International Day for the Eradication of Poverty

While Occupy Oakland protesters were marching in the streets, another wing of the anti-poverty movement gathered to take a stand against injustice. Instead of marching, they were drumming. Despite the harsh reality of poverty, people at St. Mary’s manage to find hope amidst the struggle to survive.

Members of St. Mary’s Center pound on their homemade drums. Tom Lowe photo

 

by Paige Hustead

 

Even as protesters from Occupy Oakland were marching through the streets downtown, another wing of the anti-poverty movement had gathered to take a stand against economic injustices. But instead of marching, they were drumming.

The community room at St. Mary’s Center in Oakland vibrated with the pulsing beat of homemade drums. The loud, passionate voices of seniors from the center’s Recovery 55 support group resounded off the walls. Audience members clapped and stomped along with the beat. The energy was palpable.

This was a day of celebration held to honor, not only the strides made to combat poverty, but also the commitment and spirit of low-income seniors who refused to be destroyed even in the worst economic times. In the words of one speaker, “We keep making it despite the hardships. If you here, you goin’ through.”

One senior, 61-year-old John B., is all too familiar with “goin’ through.” He struggles to make ends meet each month. His meager income from Supplemental Security Income (SSI) is scarcely enough to cover his food, housing, and prescription medication costs. One year shy of the “62 and older” requirement for most senior-subsidized buildings, it is up to John to be creative with his resources in order to keep himself housed, fed, and healthy.

John’s story is more common than most people realize. The extent of poverty and homelessness among senior citizens in Oakland is staggering, even though it is mostly unseen. The harsh reality of poverty and the lack of affordable housing, health care, and resources for those in need affect more and more people each day.

St. Mary’s Center Executive Director Carol Johnson exclaimed, “We live in a world where so many brothers and sisters live in despair, in want, and in poverty.”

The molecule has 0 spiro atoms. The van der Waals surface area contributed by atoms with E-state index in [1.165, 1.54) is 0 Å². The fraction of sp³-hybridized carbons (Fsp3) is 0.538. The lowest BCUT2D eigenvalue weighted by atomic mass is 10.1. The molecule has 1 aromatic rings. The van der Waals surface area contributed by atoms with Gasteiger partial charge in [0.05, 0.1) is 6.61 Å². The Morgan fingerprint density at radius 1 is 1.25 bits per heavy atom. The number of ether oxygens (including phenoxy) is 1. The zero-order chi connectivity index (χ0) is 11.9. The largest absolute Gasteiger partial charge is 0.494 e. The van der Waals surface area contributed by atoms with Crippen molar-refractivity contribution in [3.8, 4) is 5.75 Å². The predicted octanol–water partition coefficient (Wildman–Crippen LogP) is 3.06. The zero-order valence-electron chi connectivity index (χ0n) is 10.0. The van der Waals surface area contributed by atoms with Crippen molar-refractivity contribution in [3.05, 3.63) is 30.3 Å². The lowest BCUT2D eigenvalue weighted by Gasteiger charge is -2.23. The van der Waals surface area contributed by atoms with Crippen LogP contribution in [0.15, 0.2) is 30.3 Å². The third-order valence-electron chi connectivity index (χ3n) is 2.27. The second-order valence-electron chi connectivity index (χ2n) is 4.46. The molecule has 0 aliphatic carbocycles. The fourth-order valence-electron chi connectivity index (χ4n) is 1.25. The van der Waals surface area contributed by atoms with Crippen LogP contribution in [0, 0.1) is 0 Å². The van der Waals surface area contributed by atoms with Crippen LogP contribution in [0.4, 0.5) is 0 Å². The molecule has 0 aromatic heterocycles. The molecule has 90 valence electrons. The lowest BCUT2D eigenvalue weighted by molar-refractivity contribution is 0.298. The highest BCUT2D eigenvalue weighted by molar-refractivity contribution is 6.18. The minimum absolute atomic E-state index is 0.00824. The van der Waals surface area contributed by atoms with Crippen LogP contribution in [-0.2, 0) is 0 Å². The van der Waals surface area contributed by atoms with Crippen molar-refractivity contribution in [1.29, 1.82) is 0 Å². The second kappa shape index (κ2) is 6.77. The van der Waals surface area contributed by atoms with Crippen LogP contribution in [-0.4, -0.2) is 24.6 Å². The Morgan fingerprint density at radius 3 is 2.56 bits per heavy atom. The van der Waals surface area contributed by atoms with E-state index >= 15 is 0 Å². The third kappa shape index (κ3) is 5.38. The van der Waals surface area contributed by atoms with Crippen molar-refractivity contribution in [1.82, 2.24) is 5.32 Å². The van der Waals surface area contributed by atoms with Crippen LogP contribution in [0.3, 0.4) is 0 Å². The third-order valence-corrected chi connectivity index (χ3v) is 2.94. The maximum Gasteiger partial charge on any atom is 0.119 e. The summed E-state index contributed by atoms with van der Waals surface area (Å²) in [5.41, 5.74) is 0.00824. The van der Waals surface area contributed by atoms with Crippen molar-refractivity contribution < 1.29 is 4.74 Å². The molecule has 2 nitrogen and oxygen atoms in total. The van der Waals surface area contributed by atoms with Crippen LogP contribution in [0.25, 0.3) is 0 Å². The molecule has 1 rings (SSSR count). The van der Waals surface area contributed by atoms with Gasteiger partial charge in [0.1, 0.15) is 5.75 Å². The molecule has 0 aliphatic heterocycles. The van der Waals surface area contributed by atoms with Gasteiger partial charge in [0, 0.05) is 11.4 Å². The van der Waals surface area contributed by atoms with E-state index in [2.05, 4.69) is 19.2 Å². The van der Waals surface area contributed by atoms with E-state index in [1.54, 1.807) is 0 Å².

Despite this upsetting reality, people at St. Mary’s Center manage to somehow find hope amidst the struggle.

Johnson said, “We’re here to remember the many women and men who refused to give up hope. Our predecessors believed that we can change this world. Today, we renew our collective commitment to stand in solidarity with all people living in poverty and declare that development is only sustainable when it includes everyone. We fight to ensure that those rights should be restored.”

Building a campaign to support those basic human rights was the initial motivation for this worldwide day of recognition. The observance of the International Day for the Eradication of Poverty can be traced back to October 17, 1987.

On that day, more than 100,000 people gathered in Paris, where the Universal Declaration of Human Rights was signed in 1948, to honor the victims of poverty, violence, and hunger. They proclaimed that poverty is “a violation of human rights and affirmed the need to come together to ensure that these rights are respected.”

Since then, people of all backgrounds, beliefs, and social origins have gathered every year to renew their commitment and display their solidarity with the poor.

The October 17th event is a time to “acknowledge the effort and struggle of people living in poverty, a chance for them to make their concerns heard, and a moment to recognize that poor people are the first ones to fight against poverty.”

St. Mary’s community members honored this struggle through their stories. Hope and Justice Coordinator Elena Berman declared, “Today our center recognizes the community with the power of testimony. Let us learn from our words. Let us speak our truths into action, connect our stories with one another, form bridges, and create connection so that our struggles are no longer individualized.”

Kim, a local artist who volunteers at St. Mary’s Center, also emphasized the importance of sharing stories with one another. She said, “When we listen to each other’s stories we move from alienation to solidarity because we see ourselves in one another. A bond is created. We are no longer separate or alone. How we live and who we are matters!”

This sharing of truths took place in many different forms on October 17. Collaboration with Scotland Yard, a nonprofit agency that does technology and media work with foster youth, led to a moving film with senior perspectives on the basic human rights and what it means to live in poverty. Seniors also created artwork, skits, and poems to express their word and their bond.

One senior, J. Fernandez, shared his poem with the crowd. Fernandez came to St. Mary’s Center in 2008, at a time when he had hit rock bottom and was living on the streets in Berkeley. Fernandez had been crippled by the dehumanizing effects of poverty, violence, homelessness, and abuse. He came to St. Mary’s Center in a fragile state. He described himself as “shy, sad, and all alone.” After staying in the shelter for the winter, he eventually moved into the transitional house and then into his own apartment.

Fernandez expressed gratitude for his community, noting that he experienced a “powerful rebirth” when he began to face his own trauma. He now uses art and poetry as a tool for personal expression, creative outlet, and healing. He shared “A Real Poem” at the Eradication of Poverty event [see his full poem at the end of this article].

His extraordinary poem was a deeply felt portrait of his friend, Juan Gonzales, who lived on the streets of Oakland until his final night came in Old Man’s Park.

“One December night he fell asleep

on a bench

In Old Man’s Park

And never woke up again.

His beautiful heart just stopped